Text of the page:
Another wolf in sheep's clothing is the idea of Positive Discipline. It sounds good, and I would say that the training and discipline we provide for our children is indeed positive, but what is meant here is;
........... to teach the child by gentle guidance, such as re-direction, natural consequences, listening and modelling, and not by punitive means such as spanking, time-out, grounding and punitive consequences.
That is not going to get you very far in training your child in obedience. We believe in a firm but gentle insistance on the authority of the parent in every situation. You can read more about that in these other blogs posts by Jeremiah and myself.

Attachment parenting holds that it is of vital importance to the survival of the child that he be capable of communicating his needs to the adults and having those needs promptly met. Dr. Sears advises that, while still an infant, the child is mentally incapable of outright manipulation.

I agree with the first part of this quote, but definitely not the second. I know for a fact that a child learns at a very early age how to manipulate his parents. Any parent whose child cries the instant the parent leaves the room, ceases instantaneously on the parent's reappearance and consistently engages in this behavior, ought to realize that s/he is being manipulated. So therefore, part of our version of AP is to be aware of the difference between what our child
needs and what he merely wants and determine the appropriate response.

Even the idea of Presence ('giving you child your presence'-- not listed above, but included in other works on AP) although a good one on the surface, can lead to obsessive and counter-productive results. We keep our children close to us (beginning at infancy with the practice of babywearing), include them in most of what we do, teach them to participate in all the daily household activities and generally treat them as an integral part of the family unit, as opposed to a dependent needer-of-entertainment-- a sort of "Other" category. But many people who practice/advocate AP take this waaay too far. Their children from birth are on 15 minute rotations from playmat to bouncy chair to swing, reading time, blocks, etc, as mommy creates an artificial and completely child-centered environment that eventually exhausts her and (usually) over-stimulates the child. I believe it is far better to raise a child to understand his importance to the family's function and have the security of knowing his place and his role. Sofi, at six, is quite capable of tidying and dusting her entire room, baking a loaf of bread, watching Judah while I take a shower, making sandwiches for lunch and a whole host of other duties that give her a sense of pride and belonging. She is working and playing and creating alongside me, but without the "self" focus that can lead to all sorts of attitude issues.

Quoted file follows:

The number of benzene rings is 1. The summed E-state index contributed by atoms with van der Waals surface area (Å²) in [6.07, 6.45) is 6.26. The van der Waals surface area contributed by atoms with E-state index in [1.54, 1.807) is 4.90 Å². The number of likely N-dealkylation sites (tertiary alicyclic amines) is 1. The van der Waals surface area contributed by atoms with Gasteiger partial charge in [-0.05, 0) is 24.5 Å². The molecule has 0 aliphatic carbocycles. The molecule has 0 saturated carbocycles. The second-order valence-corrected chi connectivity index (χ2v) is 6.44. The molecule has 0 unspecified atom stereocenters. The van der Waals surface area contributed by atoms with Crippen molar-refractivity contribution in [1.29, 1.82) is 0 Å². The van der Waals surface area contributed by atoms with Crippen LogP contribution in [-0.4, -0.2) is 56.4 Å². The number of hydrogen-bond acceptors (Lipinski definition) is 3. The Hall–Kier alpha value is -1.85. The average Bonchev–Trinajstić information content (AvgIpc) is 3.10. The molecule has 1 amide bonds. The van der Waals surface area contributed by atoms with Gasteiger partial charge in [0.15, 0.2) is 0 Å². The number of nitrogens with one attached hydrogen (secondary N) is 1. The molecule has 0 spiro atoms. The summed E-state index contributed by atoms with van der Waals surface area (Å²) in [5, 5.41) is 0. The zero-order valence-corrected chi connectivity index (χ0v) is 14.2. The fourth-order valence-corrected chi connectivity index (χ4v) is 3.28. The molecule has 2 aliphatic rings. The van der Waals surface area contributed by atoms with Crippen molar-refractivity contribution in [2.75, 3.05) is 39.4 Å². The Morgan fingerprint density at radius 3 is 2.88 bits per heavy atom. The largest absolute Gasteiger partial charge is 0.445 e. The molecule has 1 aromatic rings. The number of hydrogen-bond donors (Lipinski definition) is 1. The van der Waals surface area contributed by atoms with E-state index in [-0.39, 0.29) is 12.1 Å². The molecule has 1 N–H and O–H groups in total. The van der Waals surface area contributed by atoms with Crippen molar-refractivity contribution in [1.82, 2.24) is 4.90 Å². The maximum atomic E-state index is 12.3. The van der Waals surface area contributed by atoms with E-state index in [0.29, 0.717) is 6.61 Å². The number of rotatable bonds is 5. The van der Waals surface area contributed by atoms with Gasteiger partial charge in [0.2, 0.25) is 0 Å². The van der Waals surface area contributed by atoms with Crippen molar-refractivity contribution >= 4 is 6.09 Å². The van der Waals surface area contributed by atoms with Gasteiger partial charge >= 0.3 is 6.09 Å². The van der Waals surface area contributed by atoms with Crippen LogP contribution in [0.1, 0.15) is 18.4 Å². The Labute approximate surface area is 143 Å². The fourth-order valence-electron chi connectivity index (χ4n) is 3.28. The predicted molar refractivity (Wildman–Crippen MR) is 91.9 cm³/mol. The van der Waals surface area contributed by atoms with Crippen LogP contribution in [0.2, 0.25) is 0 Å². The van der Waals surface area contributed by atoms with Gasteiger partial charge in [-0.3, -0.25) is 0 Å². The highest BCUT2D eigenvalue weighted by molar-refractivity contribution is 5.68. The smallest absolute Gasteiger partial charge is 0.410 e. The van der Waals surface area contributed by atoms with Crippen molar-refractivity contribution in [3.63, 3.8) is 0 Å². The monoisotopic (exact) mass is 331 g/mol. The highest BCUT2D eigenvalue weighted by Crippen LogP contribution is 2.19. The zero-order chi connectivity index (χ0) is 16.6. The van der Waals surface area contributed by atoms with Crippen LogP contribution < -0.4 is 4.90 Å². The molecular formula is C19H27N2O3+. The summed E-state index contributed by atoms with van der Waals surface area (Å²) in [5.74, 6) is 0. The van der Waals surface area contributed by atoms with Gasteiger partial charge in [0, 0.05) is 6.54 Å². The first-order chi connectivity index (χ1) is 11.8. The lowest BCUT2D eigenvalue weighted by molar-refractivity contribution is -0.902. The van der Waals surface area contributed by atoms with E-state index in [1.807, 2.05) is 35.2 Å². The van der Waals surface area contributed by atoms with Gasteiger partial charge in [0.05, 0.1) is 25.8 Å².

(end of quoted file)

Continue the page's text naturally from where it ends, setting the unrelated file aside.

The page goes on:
So there are some major examples. I could go on and on (always... as I'm sure you know...), but this gives you an idea of how we apply the basic common-sense aspects of the principles behind AP and try to avoid the excesses that Katie Allison Granju spoke about in her article.

Some other articles that you might enjoy:

The Over-Parenting Crisis

12 Parenting Essentials
(especially #3, which discusses "acceptance", and #7 "boundaries")

The War On "No"

Child Training

Boys Will Be Boys